As the blast-off date of Christopher Nolan‘s hybrid sci-fi/cli-fi movie “Interstellar” approaches on Nov. 7, millions of fans have already been checking out the three trailers online and wondering what comes next. And what exactly is the movie all about? Is it a sci-fi extravaganza, or is it part of the new genre of cli-fi movies that focus on climate change and global warming issues, even if the characters venture out into space as well?
Peter Sinclair, a savvy political cartoonist and climate activist who runs a popular website titled “Climate Denial Crock of the Week,” recently post the third and latest “Interstellar” trailer which he found via a Slate post by Forrest Wickman, and Sinclair headlined his post: “‘Interstellar’ may be a cli-fi classic.”
Ever since Time Magazine ran a large spread on the rise of cli-fi movies in Hollywood in its May 19 issue, more and more studios have been singing the cli-fi tune. When “Into the Storm” was released, the press release from the PR firm running the movie’s promotion that was sent to the international press called the movie a cli-fi movie. The result was that movie critics and websites in Brazil, Mexico, Spain and France started calling the movie a cli-fi flick.
The cli-fi genre term has caught on for a few reasons. One, it’s in the air. Climate change news stories are in the newspapers and online sites every day now. Two, Time Magazine has a wide international pull and it also is good at penetrating Hollywood PR people. Three, The New York Times Room for Debate forum on cli-fi reached a large community of academics and film people as well. And four, just as last year’s “Gravity” was not really a sci-fi movie even though it was billed as such, so too is “Interstellar” much more of a cli-fi movie than a sci-fi movie.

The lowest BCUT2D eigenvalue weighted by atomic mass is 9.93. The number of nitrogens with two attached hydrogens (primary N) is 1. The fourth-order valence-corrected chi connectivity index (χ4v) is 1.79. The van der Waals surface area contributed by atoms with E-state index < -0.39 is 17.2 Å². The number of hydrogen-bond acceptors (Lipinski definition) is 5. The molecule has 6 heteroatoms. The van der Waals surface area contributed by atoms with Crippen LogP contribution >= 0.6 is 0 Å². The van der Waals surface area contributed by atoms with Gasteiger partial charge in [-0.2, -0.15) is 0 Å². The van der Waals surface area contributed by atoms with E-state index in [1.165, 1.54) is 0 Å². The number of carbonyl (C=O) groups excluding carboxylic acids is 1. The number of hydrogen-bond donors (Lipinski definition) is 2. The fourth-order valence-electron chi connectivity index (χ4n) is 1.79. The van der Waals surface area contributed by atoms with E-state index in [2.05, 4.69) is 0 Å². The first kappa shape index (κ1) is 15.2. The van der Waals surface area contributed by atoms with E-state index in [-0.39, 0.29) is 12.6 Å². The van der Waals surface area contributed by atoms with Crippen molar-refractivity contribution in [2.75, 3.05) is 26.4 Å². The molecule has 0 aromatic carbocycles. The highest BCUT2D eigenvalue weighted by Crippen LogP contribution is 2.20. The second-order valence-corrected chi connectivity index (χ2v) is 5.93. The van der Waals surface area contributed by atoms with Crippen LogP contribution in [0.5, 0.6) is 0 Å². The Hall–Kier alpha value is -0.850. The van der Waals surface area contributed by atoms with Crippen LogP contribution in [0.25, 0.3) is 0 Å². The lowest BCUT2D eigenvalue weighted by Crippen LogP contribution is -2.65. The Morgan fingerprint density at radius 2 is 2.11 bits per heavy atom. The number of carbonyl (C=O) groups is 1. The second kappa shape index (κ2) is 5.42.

But why not satisfy both camps, the sci-fi fans and the growing cli-fi camp, by calling Nolan’s movie a hybrid sci-fi/cli-fi flick? That’s where I am going to park my car for now. “Interstellar” is both a sci-fi movie and a cli-fi movie, and movie critics and audiences worldwide will have the final say. And maybe, along with a few well-placed op-eds in the Los Angeles Times and the New York Times as well.
Remember this, too: The cli-fi meme has much of its origins here at the Wrap where I have been writing about for a few years, pushing the the idea uphill and explaining the background of the term.
When watching the latest “Interstellar” trailer I picked up these quotes and mention them here to show the cli-fi themes in the Nolan’s story.
“This world’s a tragedy,” says McConaughey’s character in another segment of the trailer. “It’s been telling us to leave for a while now.”
“Get out there and save the world,” says Caine as the space ship prepares to take off for parts unknown. Save the world? The Earth is in need of saving? This is definitely cli-fi territory, no?
“You might have to decide between seeing your children again and the future of the human race,” says another character.
“We have a mission but our mission does not work if the people we leave here on Earth are dead by the time we pull it off,” says yet another.
“We’ll find a way, we always have,” intones another voice.
Where are they going? Why are they leaving Earth (and that’s Earth with a capital E)? Did climate change and global warming lead to what comes next?
“The first half of the new trailer focuses on what appears to be the movie’s environmental message: Matthew McConaughey talks about the importance of adapting on the movie’s climate-change-wrecked Earth,” Slate’s Wickman wrote, adding: “But the second half takes us deep into the movie’s space travel sequences, and shows us a number of striking new images.”
Whatever you’re looking for, and wherever you”re coming from, you’ll find it in Nolan’s “Interstellar.”
For astronaut McConaughey and the rest of his crew (played by Anne Hathaway and Wes Bentley, among others), there is a world to save and that world is our Earth.
Sci-fi? Cli-fi? The genre doesn’t matter.
What will matter is that come Nov. 7, a whole new Nolanesque universe will open up and invite the world inside. I’m calling it a cli-fi classic, taking the opinion of Peter Sinclair as on target. You?